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Dear ELI

November/December 2019
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Dear ELI,

Recognizing that benefits go beyond health insurance and pay, we have been offering mindfulness, self-care and self-compassion training to our teachers, in addition to complimentary copies of books we find inspiring. What are other examples of good non-compensation retention strategies?

Yours,

We love our staff
and want them to know it!

 

 

Dear Staff Supporter,

Good for you! Low wages are a consistent challenge in our field, and if you are looking for other meaningful ways to reward and celebrate your staff, you are already ahead of the curve.

As a starting point, I will see your staff trainings and raise you a dose of staff empowerment! Encourage educators to share their knowledge during monthly meetings with mini-trainings or Q & A sessions in which they can share their own expertise with their peers. This gives them a chance to shine in a comfortable environment, and to expand their repertoire of skills to include public speaking and conducting trainings.

You can also promote commitment and loyalty by strengthening your staff’s sense of connection to the school/center community. Recognize annual work anniversaries through monthly announcements at staff meetings, share “shout-outs” on a whiteboard in the staff lounge, and leave thoughtful, personal notes in teachers’ mailboxes. (My grandmother, may she rest in peace, was a stalwart believer in the value of a good thank you note. Her instincts were spot-on.) Recognizing educators frequently and visibly for their accomplishments and successes does a great deal for morale and the sense that “we are all one big family.” From buying a house to welcoming a new baby to passing a college course, we all need opportunities for validation and sharing our happiness. On the flip side, be sure to show up for staff during times of crisis. Organize meal deliveries, attend funerals, offer babysitting or gift cards when they could be helpful. These are the tiny little details that take relationships from professional to deeply invested.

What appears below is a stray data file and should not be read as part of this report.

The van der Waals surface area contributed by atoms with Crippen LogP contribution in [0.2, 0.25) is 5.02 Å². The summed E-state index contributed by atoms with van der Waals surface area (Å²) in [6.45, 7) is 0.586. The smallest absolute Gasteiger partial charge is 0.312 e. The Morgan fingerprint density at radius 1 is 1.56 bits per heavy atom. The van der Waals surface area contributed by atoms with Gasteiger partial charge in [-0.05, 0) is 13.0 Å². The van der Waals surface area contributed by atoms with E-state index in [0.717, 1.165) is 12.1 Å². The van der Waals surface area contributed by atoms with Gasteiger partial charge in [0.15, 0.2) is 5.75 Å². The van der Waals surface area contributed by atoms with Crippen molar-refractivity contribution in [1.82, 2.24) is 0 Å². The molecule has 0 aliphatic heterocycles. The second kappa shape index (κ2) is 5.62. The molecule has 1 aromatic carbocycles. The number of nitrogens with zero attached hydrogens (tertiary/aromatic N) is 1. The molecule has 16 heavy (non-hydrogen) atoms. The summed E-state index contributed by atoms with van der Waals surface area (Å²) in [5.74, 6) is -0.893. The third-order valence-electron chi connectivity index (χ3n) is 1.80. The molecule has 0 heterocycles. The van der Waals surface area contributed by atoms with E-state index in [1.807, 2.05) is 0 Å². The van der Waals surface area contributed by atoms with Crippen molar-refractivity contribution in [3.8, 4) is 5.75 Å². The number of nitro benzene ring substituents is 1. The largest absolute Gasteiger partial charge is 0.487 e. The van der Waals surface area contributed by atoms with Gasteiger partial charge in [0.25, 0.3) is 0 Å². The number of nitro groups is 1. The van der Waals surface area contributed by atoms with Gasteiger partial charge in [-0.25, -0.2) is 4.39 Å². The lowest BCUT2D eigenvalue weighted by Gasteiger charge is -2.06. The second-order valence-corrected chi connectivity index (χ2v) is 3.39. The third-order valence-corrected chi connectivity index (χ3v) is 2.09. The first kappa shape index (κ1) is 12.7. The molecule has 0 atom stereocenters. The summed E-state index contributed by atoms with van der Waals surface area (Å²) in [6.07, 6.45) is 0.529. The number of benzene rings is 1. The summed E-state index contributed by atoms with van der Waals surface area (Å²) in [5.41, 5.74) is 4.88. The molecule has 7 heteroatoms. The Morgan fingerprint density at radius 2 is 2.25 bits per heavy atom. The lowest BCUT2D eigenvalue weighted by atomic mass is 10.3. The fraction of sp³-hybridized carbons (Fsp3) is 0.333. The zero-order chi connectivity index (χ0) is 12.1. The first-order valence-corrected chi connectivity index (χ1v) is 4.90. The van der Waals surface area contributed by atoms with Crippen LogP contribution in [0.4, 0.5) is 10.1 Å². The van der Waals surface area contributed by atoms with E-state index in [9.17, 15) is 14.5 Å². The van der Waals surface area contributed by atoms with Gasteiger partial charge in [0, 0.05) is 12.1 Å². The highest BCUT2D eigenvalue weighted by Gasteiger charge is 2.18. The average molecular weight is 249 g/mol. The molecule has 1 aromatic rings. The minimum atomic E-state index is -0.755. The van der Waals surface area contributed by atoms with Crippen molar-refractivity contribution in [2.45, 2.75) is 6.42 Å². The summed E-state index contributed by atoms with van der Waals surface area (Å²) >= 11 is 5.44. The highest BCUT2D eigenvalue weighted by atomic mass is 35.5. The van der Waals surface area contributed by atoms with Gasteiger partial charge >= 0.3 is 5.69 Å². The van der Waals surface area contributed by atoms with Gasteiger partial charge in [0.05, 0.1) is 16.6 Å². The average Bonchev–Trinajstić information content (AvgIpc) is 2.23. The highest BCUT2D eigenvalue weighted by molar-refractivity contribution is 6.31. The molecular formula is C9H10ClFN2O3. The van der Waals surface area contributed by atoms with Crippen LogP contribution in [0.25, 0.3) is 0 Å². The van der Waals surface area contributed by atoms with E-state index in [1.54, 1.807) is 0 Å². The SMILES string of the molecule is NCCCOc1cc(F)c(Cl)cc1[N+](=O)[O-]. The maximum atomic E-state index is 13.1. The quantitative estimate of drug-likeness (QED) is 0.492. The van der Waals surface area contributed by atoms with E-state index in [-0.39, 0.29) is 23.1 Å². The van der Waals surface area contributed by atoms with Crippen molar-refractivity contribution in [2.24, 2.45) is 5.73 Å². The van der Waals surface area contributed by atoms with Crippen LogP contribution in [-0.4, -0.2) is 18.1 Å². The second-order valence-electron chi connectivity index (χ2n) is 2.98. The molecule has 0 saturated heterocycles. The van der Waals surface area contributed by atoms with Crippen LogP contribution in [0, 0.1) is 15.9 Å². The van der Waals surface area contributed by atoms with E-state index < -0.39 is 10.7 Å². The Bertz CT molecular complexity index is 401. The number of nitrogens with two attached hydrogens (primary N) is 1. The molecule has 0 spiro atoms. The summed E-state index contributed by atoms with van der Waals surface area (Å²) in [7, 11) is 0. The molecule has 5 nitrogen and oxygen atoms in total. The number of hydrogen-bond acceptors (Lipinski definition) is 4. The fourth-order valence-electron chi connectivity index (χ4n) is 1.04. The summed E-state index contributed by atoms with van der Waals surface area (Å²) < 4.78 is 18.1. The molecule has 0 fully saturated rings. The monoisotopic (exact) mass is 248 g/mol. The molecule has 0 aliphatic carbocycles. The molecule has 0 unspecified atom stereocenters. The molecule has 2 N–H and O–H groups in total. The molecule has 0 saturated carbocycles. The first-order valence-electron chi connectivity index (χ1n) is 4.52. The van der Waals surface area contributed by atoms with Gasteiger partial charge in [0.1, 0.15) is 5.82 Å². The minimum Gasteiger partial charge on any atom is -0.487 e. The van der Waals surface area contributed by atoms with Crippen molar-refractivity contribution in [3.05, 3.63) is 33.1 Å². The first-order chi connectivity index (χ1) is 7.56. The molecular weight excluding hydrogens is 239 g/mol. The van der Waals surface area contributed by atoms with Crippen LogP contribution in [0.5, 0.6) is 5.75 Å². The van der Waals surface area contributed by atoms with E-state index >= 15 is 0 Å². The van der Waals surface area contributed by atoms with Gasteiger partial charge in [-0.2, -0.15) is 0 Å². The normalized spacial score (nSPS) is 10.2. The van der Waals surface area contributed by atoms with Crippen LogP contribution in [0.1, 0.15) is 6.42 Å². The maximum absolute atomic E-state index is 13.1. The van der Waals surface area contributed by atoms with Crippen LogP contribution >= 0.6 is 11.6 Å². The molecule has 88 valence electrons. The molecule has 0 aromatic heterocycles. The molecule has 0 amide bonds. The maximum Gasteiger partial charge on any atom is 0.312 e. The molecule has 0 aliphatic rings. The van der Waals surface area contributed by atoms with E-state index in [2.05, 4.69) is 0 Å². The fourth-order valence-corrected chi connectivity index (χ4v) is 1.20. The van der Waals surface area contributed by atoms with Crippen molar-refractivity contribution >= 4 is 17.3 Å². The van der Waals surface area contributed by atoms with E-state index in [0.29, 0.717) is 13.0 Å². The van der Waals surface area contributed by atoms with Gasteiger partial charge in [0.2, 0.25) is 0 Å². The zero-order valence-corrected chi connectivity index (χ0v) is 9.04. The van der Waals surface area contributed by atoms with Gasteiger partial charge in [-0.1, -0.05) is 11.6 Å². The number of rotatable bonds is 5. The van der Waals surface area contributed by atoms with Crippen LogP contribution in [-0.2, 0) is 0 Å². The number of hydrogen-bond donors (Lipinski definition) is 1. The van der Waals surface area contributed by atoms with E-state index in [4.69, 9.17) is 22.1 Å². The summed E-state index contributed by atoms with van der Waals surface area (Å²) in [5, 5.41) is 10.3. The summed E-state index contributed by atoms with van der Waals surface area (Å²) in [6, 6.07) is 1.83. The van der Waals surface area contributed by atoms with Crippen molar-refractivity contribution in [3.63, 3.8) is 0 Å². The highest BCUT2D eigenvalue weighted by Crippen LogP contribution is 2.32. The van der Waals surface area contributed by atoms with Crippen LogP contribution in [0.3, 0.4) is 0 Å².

Finally, if your teachers are like most (ahem, all?) teachers, they can also use a break—even at its most rewarding, full-time work with young children delivers exhaustion alongside enjoyment. Provide relief from the classroom so that your staff can participate in a career-advancing webinar while on the clock, or pay for staff to attend optional, advanced trainings and conferences. If you can find ways to save your employees money in the community, go for it! Local stores may be willing to give a small discount to your employees. Purchase or negotiate free access to museums, cinemas, or theatre productions. Provide lunch for everyone once a month—or even just once a quarter if that feels more affordable. It does not have to be beef wellington and baked Alaska; it’s the thought that counts and almost everyone likes pizza. 

One last thought—pop into the classroom and send a staff person outside to walk or meditate for 15 minutes every now and then, in addition to their regular breaks. These occasional “breathers” mean a lot to teachers and keep administrators in touch with classroom dynamics.

Mary Muhs, Lori Harris and Alexandra Green contributed to this column.

 

 

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